Can a First Day Activity Help Raise Customer Awareness, an Important Attribute of an Entrepreneurially Minded Engineer?
This abstract for a full paper describes an Entrepreneurial Mindset (EM) infused first day team based hands-on design activity for the introduction to engineering course and its effectiveness at raising customer awareness. During the recent years, many institutions across the nation have joined the Kern Entrepreneurial Education Network (KEEN) that aims to promote entrepreneurial mindset in engineering education . The attributes of an entrepreneurially minded engineer depicted by KEEN involves technical skillset, customer awareness, business acumen, and societal value . Quite a few authors have also emphasized the importance of incorporating customers in course activities especially design projects in order to instill the entrepreneurial mindset in the curriculum [3-5].
In an effort to incorporate the entrepreneurial mindset into the introduction to engineering course, a first day team based hands-on design activity was developed, among many other activities and projects. And it was implemented during the fall 2018 semester in a section of the course with 37 students during the first lab before students were introduced to any topics or concepts. The activity involves two rounds. Most teams failed to consider who the customers and what their needs were and created designs based on their own assumptions about the problem. Designs were tested at the end of the first round and to students’ surprising, what they thought would be great designs turned out to be not successful. Discussions led to students realizing why their designs did not work. During the second round, students properly identified customer needs and created new designs to address customer needs.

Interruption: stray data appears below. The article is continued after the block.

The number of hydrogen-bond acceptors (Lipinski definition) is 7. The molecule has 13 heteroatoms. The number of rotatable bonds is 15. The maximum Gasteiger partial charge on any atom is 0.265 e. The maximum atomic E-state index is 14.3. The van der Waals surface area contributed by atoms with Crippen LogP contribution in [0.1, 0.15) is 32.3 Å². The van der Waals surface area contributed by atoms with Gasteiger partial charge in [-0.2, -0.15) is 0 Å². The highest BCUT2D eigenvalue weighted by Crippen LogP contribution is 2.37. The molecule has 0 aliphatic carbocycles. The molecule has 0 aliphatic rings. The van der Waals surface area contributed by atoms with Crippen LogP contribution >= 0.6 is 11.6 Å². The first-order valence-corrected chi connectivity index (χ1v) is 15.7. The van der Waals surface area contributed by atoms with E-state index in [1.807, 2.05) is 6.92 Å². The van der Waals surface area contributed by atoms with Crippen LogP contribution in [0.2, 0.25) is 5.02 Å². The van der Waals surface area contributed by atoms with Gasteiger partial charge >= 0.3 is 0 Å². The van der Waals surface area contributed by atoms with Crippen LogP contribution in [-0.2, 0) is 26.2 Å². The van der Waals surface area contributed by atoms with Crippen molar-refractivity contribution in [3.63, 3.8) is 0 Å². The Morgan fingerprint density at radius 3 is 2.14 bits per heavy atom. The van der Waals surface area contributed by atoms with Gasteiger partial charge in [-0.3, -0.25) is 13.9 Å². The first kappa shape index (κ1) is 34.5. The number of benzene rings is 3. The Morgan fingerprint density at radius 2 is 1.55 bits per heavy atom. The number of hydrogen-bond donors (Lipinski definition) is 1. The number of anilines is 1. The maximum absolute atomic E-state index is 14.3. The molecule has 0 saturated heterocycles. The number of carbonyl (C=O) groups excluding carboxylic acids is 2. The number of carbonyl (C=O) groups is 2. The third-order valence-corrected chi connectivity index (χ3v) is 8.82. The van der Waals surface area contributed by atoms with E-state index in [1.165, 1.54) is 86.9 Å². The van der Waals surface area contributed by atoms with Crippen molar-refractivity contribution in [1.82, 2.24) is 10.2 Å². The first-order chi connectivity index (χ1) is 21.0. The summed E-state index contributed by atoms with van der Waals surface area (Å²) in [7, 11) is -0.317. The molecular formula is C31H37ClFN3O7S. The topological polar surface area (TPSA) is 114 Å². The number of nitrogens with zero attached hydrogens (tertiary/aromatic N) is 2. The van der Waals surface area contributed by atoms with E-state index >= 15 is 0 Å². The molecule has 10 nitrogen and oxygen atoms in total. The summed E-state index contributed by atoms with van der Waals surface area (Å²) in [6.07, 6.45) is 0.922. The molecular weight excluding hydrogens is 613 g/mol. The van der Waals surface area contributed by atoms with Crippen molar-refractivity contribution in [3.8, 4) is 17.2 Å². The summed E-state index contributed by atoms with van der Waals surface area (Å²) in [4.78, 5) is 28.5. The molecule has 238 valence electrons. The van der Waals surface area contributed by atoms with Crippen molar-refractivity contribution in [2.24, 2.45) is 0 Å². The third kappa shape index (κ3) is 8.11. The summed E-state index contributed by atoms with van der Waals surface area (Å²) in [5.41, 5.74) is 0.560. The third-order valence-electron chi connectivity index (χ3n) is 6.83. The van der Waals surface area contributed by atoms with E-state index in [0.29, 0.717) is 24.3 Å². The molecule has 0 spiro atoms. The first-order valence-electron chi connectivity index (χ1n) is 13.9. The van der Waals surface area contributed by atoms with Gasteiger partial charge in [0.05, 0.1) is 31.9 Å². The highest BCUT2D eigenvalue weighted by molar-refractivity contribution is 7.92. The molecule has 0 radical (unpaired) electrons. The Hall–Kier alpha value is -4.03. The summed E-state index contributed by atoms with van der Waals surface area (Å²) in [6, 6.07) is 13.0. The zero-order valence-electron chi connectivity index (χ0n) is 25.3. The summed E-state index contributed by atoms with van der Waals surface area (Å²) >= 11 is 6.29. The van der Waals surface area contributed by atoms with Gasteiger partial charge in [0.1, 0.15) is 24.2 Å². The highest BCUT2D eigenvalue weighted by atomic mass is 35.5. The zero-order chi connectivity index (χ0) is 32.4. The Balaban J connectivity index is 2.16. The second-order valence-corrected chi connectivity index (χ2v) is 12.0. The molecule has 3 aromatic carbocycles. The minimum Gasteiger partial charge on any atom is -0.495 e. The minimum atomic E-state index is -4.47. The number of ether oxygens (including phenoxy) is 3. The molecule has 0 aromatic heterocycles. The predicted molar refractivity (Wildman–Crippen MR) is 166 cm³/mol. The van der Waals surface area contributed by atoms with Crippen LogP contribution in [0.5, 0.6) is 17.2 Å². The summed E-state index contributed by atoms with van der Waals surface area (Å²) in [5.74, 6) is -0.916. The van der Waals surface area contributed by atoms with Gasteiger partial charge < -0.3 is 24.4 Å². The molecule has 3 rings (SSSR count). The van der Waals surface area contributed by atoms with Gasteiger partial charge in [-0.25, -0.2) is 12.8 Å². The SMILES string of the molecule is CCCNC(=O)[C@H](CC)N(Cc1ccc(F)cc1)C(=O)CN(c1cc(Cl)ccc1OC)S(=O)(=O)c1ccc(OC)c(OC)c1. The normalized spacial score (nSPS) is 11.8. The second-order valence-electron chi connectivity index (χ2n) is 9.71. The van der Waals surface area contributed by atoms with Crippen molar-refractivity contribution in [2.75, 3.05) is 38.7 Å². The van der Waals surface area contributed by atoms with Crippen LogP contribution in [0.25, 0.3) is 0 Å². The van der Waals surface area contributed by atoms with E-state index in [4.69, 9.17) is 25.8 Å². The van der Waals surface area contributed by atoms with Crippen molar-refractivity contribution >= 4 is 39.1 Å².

Can this first day activity help raise customer awareness, an important attribute of an entrepreneurially minded engineer in first year students? To answer this question, a survey was conducted prior to the activity to gauge students’ understanding of how to approach design problems. Not surprisingly, only one out of thirty one students who provided consent to participate mentioned ‘one would have to question and research those who are affected by the problem’ in their pre-survey response. After the first lab, students individually submitted reflections about their first lab experience and these reflections were analyzed. It was found out that twenty four out of the thirty one students mentioned the importance of asking customers questions and learning about their needs without being prompted to talk about customers. Out of these twenty four students, eleven mentioned this in more than one places in their reflections.
In the full paper, the activity will be described and the findings will be presented. Tips to successfully implement this activity will also be discussed and suggested changes will be shared.
 Kriewall, T. J., and K. Mekemson. 2010. Instilling the entrepreneurial mindset into engineering undergraduates, Journal of Engineering Entrepreneurship no. 1 (1):5–19.
 Gerhart, A. L., & Melton, D. E. (2016, June), Entrepreneurially Minded Learning: Incorporating Stakeholders, Discovery, Opportunity Identification, and Value Creation into Problem-Based Learning Modules with Examples and Assessment Specific to Fluid Mechanics, Paper presented at 2016 ASEE Annual Conference & Exposition, New Orleans, Louisiana. 10.18260/p.26724
 Bell-Huff, C., & Morano, H. L. (2017, June), Using Simulation Experiences, Real Customers, and Outcome Driven Innovation to Foster Empathy and an Entrepreneurial Mindset in a Sophomore Engineering Design Studio, Paper presented at 2017 ASEE Annual Conference & Exposition, Columbus, Ohio. https://peer.asee.org/27425
 Zhu, H., & Mertz, B. E. (2017, June), Work In Progress: Incorporation of the Entrepreneurial Mindset into the Introduction to Engineering Course, Paper presented at 2017 ASEE Annual Conference & Exposition, Columbus, Ohio. https://peer.asee.org/29164
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